If sex happens out of intimacy, great! That might be icing on the cake. But the important thing here is to schedule time face-to-face, put the technology away, and figure out what moments we can steal away to have that time together. When you’re home for the holidays (and if you’re able to share a room), it’s often the mornings that can facilitate intimacy more than the evenings after a stressful day and possibly extra drinking. Try to find a couple of minutes in the morning when you wake up to be face-to-face without distraction to create intimacy, and see what comes from there!

How can alcohol affect our desire and arousal?

Many of us know that drinking alcohol lowers our inhibitions or increases our likelihood of taking risks, and the same can be true about sex. Drinking can decrease anxiety and inhibitions, and increase our desire for sex. In a consenting relationship, alcohol can be used as a tool to increase desire.

One or two drinks is likely to lower anxiety and inhibitions enough to facilitate a connective experience, but after you get past about two drinks – or to the point that you’re really feeling psychologically impacted by alcohol – your arousal systems might be negatively affected. This can actually lower our ability to self-lubricate, make it difficult to get an erection, make it take longer to have an orgasm, or lower the intensity of our orgasm.

So, the key here is, in a consenting relationship, to find that sweet spot where alcohol helps lower the inhibitions enough to have an enjoyable sexual experience, but not so much that people either aren’t able to set the boundaries that they need to set or that it gets in the way of their arousal systems. 

How can I stay connected to my polycule when we’re celebrating the holidays apart?

If you’re going to be away from your polycule over the holidays – or even if you’re going to be away from a monogamous partner – one thing you can do is start to cope ahead. Before you’re distant from your partner(s), sit down and have a conversation about what is likely to come up over the course of the week or however long you’re not together. What anxieties or insecurities might arise that we can talk through ahead of time so that each of us know how we can expect to handle it when the moment comes? When you’re apart, it’s important to recognize that you may not have the time to talk on the phone or stay connected via text the way that you would when you aren’t with family. 

One creative way to remain connected is to play a back-and-forth game together like Words with Friends or Draw Something, which are two apps that can facilitate staying connected without having to have serious conversations. It’s sort of like saying, “I’m here!” even if you can’t be together right now. Another really helpful approach is using humor to engage each other in the absence of being able to have “heart to heart” conversations. This could look like sending memes back and forth or sending funny texts and videos. These are great ways to say “I’m thinking about you” without getting into the nitty gritty.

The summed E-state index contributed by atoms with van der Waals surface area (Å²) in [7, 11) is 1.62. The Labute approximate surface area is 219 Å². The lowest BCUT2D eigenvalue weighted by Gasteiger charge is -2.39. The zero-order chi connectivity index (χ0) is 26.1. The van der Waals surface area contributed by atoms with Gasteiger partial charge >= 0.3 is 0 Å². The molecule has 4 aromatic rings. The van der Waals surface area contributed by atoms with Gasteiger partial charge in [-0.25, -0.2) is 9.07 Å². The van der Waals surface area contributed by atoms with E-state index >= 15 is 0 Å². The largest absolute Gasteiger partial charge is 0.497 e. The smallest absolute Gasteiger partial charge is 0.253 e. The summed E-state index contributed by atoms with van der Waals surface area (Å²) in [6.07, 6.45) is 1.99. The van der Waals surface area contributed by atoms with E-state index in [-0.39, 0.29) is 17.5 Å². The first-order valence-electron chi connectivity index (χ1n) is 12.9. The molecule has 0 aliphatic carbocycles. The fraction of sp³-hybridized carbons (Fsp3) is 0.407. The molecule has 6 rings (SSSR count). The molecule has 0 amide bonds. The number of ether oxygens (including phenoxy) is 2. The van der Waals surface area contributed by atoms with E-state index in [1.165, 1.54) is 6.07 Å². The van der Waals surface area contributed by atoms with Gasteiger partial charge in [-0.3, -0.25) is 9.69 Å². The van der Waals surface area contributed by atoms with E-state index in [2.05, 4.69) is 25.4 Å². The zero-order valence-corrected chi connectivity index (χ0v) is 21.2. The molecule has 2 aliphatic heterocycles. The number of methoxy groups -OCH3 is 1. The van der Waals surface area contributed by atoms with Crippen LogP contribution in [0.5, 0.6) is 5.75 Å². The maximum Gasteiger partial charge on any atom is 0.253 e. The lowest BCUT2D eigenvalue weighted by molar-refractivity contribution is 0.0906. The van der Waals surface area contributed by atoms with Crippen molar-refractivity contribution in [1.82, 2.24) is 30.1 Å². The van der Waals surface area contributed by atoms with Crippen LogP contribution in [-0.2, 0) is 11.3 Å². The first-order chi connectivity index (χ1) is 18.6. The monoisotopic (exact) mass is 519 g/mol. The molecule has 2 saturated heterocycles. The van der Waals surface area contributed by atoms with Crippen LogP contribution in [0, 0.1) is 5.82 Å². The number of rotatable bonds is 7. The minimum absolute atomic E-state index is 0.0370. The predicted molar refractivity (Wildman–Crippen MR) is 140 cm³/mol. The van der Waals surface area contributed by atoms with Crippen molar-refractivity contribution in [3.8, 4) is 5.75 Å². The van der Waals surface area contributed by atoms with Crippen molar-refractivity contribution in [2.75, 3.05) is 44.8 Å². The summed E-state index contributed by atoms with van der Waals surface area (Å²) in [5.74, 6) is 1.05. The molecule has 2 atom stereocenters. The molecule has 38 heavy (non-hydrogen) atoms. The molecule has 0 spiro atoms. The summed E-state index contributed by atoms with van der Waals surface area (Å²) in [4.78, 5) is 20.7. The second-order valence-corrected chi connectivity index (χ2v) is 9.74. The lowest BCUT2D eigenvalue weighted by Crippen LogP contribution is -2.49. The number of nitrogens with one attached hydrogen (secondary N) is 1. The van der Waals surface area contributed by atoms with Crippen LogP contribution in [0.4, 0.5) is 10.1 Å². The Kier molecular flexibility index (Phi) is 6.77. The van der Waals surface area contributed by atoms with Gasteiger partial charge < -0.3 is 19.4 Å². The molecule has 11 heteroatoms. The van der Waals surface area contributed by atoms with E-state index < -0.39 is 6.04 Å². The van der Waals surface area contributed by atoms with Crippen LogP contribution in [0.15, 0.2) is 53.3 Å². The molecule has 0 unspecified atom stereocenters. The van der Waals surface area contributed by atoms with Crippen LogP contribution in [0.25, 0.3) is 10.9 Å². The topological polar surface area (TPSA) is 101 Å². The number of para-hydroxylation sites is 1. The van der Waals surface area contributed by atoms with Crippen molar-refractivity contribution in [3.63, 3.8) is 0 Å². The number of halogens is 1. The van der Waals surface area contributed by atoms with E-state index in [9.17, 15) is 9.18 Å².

If you do need support – because families often bring up trauma, and that can bring up anxiety – then having some kind of phrase or keyword that communicates, “Hey, this is a moment where I really need you to step away” as opposed to a moment that’s like, “Hey, I’m just letting you know what I’m going through”. Make it clear whether you’re asking for general support or if you’re asking for your partner to step away and really be there for you at that moment. 

Lastly, having a planned connection point when you get back and knowing the next time you’re going to see your partner or polycule is a great way to lower anxiety about not knowing what’s going to happen after the holidays. This way, you know that you have something scheduled and you can check in about how things went for each of you during that time. The time you spend apart from your partner(s) is not going to be perfect, we can assume that upfront, and that time to debrief and reconnect is a great way to discuss what you might do differently next time you’re apart and what really worked for you this time around.